I've posted a discussion on MSO with the same title (but the title was changed). It's about disabling elements that can be clicked but lead nowhere. For instance dead links. Currently, the 404 error page is shown.

One of the comments implied that leaving the elements enabled can actually be positive.

I've always thought that disabling elements that cannot be used was the correct way to prevent users from wasting their time, but maybe there's other evidence. If so, do you know about it?

  • disabling = deleting? Or greyed out button?
    – giraff
    Aug 22, 2011 at 15:30
  • I think wrapping dead links in a del element to give it a red strike-through (or any other appropriate style) could be helpful, that way a user can still go to the location, but are at least prompted that the link is no longer current.
    – zzzzBov
    Aug 22, 2011 at 17:19

3 Answers 3


I think there are two problems here. Firstly, links that go nowhere - which included a 404 page - are wrong, because they imply that a site is broken. If you have nowhere to go, then don't provide a link to go nowhere. As a rule - there are some occasions where it might be acceptable, but it doesn't speak to me of a good site.

However, there is also a problem with disabled links and buttons, because they imply to me that this is a feature that I do not have access to at the moment. It suggests that if I buy a full license, or log in as an administrator, then I might have access to it. If it is never available then it is merely fluff graphics - sometimes acceptable, but needs to be justified as this.

The issue with removing the link entirely is that there might be design problems with this. However, I think it is better to put some work into making the design work with or without the buttons or links than to have links that are meaningless. It is the same rule as anywhere else, that if the graphics are not doing something useful, then get rid of them. As the usual purpose of links is to link somewhere sensible, then to have them there without this requires other justification.

  • 1
    As a counter-point to your first paragraph: news sites and blogs often contain a significant amount of link rot. Having an automated link-management system is helpful, but doesn't necessarily fix the issue, especially when the article doesn't make sense without containing the links. Having a way of flagging broken links that used to work is a way of maintaining old content in a way that is still effective as content, without purely removing old links.
    – zzzzBov
    Aug 22, 2011 at 17:32
  • That is one of the occasions when it is OK. It is probably better to manage the links - remove the link while keeping the text - but it is acceptable because we partly expect this. Aug 22, 2011 at 20:14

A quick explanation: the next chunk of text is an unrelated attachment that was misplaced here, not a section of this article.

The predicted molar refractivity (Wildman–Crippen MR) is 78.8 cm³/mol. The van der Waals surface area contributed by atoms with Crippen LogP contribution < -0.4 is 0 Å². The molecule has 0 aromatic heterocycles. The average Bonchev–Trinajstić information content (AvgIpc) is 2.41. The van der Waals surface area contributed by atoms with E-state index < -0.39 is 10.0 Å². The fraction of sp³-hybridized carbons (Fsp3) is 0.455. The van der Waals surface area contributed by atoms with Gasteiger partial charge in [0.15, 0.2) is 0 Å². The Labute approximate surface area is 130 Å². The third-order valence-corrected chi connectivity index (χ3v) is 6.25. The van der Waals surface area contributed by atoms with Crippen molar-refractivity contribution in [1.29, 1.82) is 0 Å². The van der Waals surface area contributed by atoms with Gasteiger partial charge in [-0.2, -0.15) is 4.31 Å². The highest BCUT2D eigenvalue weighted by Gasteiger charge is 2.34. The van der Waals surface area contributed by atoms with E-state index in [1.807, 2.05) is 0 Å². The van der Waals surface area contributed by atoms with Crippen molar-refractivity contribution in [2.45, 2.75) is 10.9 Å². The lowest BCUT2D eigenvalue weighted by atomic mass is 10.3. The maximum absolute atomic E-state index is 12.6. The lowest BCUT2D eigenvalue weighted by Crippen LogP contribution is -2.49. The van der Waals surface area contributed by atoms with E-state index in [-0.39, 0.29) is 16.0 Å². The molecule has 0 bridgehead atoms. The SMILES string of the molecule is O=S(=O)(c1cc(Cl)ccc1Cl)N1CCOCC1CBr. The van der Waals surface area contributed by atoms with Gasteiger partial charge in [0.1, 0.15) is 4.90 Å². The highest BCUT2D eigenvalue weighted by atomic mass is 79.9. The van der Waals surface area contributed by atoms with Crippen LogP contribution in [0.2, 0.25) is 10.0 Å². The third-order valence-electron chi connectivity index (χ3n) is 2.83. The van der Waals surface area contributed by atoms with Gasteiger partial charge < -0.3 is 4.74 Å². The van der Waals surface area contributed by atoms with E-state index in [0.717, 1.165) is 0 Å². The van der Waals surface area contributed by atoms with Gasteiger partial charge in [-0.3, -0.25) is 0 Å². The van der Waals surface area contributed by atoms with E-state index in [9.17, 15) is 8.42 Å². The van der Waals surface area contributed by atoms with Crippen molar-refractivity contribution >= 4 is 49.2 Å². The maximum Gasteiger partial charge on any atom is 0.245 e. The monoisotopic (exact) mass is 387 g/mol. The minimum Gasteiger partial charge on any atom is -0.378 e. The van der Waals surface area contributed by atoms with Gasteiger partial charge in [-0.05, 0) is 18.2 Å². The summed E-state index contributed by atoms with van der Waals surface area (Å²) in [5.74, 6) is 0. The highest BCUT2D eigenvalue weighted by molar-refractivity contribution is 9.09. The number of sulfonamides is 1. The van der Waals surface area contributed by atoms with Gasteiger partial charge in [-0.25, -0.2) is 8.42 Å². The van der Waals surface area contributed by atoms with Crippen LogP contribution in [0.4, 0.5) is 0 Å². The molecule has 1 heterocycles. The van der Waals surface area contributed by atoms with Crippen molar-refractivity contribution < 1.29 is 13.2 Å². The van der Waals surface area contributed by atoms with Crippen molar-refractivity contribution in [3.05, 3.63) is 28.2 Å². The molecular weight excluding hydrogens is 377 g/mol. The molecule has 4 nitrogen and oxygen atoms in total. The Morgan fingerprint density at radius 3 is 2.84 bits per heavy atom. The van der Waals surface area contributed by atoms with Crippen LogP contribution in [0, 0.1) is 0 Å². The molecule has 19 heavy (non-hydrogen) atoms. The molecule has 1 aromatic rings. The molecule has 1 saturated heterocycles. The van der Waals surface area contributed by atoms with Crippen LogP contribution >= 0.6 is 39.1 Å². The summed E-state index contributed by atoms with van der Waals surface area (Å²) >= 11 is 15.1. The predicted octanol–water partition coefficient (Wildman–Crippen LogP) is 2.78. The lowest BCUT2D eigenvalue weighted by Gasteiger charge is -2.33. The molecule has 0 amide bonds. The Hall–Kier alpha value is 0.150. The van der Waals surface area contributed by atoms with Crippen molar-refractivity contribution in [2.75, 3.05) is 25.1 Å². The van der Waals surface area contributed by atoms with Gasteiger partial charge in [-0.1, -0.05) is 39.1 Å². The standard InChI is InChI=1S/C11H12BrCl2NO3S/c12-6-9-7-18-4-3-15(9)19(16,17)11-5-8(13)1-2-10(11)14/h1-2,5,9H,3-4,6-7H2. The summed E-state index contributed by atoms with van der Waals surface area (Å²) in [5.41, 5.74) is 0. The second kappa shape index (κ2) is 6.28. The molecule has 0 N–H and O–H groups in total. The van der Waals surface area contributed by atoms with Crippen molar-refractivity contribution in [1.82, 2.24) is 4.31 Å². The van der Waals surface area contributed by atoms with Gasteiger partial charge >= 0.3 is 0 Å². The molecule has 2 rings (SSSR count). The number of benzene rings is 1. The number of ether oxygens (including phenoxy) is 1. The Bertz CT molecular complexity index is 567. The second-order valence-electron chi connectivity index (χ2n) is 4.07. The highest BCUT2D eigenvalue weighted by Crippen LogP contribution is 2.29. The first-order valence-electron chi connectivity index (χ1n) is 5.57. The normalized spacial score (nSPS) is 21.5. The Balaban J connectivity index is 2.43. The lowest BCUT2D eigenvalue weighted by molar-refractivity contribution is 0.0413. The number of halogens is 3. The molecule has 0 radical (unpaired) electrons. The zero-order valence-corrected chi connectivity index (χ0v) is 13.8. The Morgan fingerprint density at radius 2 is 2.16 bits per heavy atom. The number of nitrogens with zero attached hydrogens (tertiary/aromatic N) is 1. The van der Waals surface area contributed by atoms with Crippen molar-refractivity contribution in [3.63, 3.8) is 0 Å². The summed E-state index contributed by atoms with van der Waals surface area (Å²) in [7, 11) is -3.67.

• 1
    Good one: link rot on a news site or blog is an interesting use case for managing potential 404 conditions - basically the case is one where the site owner does not control the content the URI refers to. In general though, wouldn't it be such that "most users" would not prefer a link-to-404 result even on such a site?
    – CSSian
    Aug 22, 2011 at 22:13

i can't see any reason to enable them. At best leave as read only with note telling the user why they are read only, or better still don't mention at all - they serve no purpose.

If you leave these elements enabled you are essentially inviting the user into a needless click and an error state.

I say no!

  • I think showing or hiding depends on the element. The link to 'chat' could be hidden, links to 404 pages could be shown without the link. Etc.
    – GUI Junkie
    Aug 22, 2011 at 15:58
  • It seems that keeping links in place can be helpful if you are trying to keep a sense of consistent navigation- maybe that's misprioritization on my part. Would it make sense for a disabled link to have a flyover/popup (something unobtrusive) that says "Can't do this now, ____"? Aug 22, 2011 at 17:33

Agree here, too. I'm not aware of any formal study of this, but it usually generates a lot of discussion as people see it in different ways.

In the comment cited above, Joel's point is one regarding education and user feedback. His point being showing disabled menu choices can lead to confusion. He's not talking about actions that, when taken, lead to an error or unproductive state - which is what your question refers to.

I can't think of a situation where one would want to leave available an operation that led to a 404. It just looks sloppy and would certainly dent the operator's trust in the application. (Imagine if your web banking app did that, would your opinion of it change?)

As to Joel's point, people will debate this. Let's keep our eye out for UX studies ont he topic.

  • Actually, Joel is active on this site and I've posted a link back with his own words.
    – GUI Junkie
    Aug 22, 2011 at 15:55
  • Yes I know the article well. I was calling attention to the difference between the context of his post and your question which involved disabling links that lead to "bad" outcomes.
    – CSSian
    Aug 22, 2011 at 22:10

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